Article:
“I know you have all been wondering,” began Alveron, “why we were ordered to abandon our survey and to proceed at such an acceleration to this region of space. Some of you may realize what this acceleration means. Our ship is on its last voyage: the generators have already been running for sixty hours at Ultimate Overload. We will be very lucky if we return to Base under our own power.

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Escape Pod 179: Arties Aren’t Stupid

Show Notes

Rated PG. Contains some harsh slang and violence against the system.

Referenced Sites:
The Dispatches of Dr. Roundbottom
Philippa Ballantine’s official site

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Arties Aren’t Stupid

by Jeremiah Tolbert

Nobody went home to their Elderfolk while we waited for Niles to come back. That was a rule. If Niles never came back, then we wouldn’t have to. Nobody wanted to see the meanies anyway. They had us Made and then hated us afterwards, which wasn’t fair. All arties know you love the things you Make no matter what. But Elderfolk were just-plains all grown up and they didn’t make any sense at all. Some of the younger arties started to talk about going back, but we older arties who knew Niles better said no, that we’d wait.

Three days passed before Niles came back. It was dark and everyone was sleeping but me, because little Boo’s music itched in my brain. He came in carrying big boxes, and I cried big tears of happy at that. He’d brought some new supplies, and we’d be Making again in no time flat. I watched him for a while, carrying in box after box, and finally I fell asleep. It felt good knowing he was back.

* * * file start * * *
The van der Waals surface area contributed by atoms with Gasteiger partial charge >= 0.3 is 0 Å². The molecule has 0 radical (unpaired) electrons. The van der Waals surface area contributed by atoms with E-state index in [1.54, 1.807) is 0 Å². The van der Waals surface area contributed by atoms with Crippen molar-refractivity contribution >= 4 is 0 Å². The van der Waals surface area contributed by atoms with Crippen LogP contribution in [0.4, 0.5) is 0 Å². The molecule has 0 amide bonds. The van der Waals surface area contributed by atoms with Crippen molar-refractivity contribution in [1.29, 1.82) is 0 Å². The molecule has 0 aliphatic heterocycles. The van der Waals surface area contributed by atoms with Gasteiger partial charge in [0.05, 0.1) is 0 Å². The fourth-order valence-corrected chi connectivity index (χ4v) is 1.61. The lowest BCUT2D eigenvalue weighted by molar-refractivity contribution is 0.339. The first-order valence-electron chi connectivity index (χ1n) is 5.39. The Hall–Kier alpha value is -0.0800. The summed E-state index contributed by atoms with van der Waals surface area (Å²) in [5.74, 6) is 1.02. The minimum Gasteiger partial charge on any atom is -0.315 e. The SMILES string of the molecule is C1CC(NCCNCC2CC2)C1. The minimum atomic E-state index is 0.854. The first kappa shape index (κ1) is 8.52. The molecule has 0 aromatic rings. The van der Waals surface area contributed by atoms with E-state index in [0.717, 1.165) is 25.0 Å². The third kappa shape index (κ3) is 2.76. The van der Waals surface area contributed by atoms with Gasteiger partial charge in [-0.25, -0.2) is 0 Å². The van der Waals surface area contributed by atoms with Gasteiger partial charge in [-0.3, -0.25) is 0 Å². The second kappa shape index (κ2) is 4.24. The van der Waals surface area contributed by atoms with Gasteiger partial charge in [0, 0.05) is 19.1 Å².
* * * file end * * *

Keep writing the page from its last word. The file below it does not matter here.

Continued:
Escape Pod 150: This, My Body

Show Notes

Rated X. Contains graphic sexual and culinary scenes.

Today’s Sponsor:
Infected by Scott Sigler


This, My Body

By Jeremiah Tolbert

I am the lover. I am the chef. I am the preterite priest.

I am the secret, unknowable ingredient. You may taste me a thousand times, but never hold my essence on your tongue or capture it in your memory.

I am the flavor of ecstasy. Taste me and know God.
–Prayer of the Assaisonnement Saints

Escape Pod 145: Instead of a Loving Heart

Show Notes

Rated PG. Parental guidance suggested for violence and ennui.

Audible.com Promotion!
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Referenced Sites:
Jared Axelrod’s Commissions


Instead of a Loving Heart

By Jeremiah Tolbert

We are somewhere among the tallest mountains of the world. When we arrived, I was locked away in a cargo hold, so I don’t know exactly where. Our home is a small, drafty castle and a separate laboratory. Dr. Octavio had the locals construct the lab before he tested the new death ray on their village. There’s very little left there. In my little bit of spare time, I try to bury the bodies and collect anything useful to the doctor’s experiment.

My primary duties consist of keeping the castle’s furnace running and clearing the never-ending snow from the path between the two buildings. Sometimes, it falls too fast for my slow treads and shovel attachment to keep up with and I find myself half-buried in the snow. It is horrible on my gears when this happens, but I use heavyweight oil now and it helps.

It is one of the few benefits of my metal frame that I appreciate. Life in this contraption is like being wrapped in swaddling clothes. I wonder if I would feel anything if my casing caught on fire? I need to ask the doctor when he isn’t in one of his moods.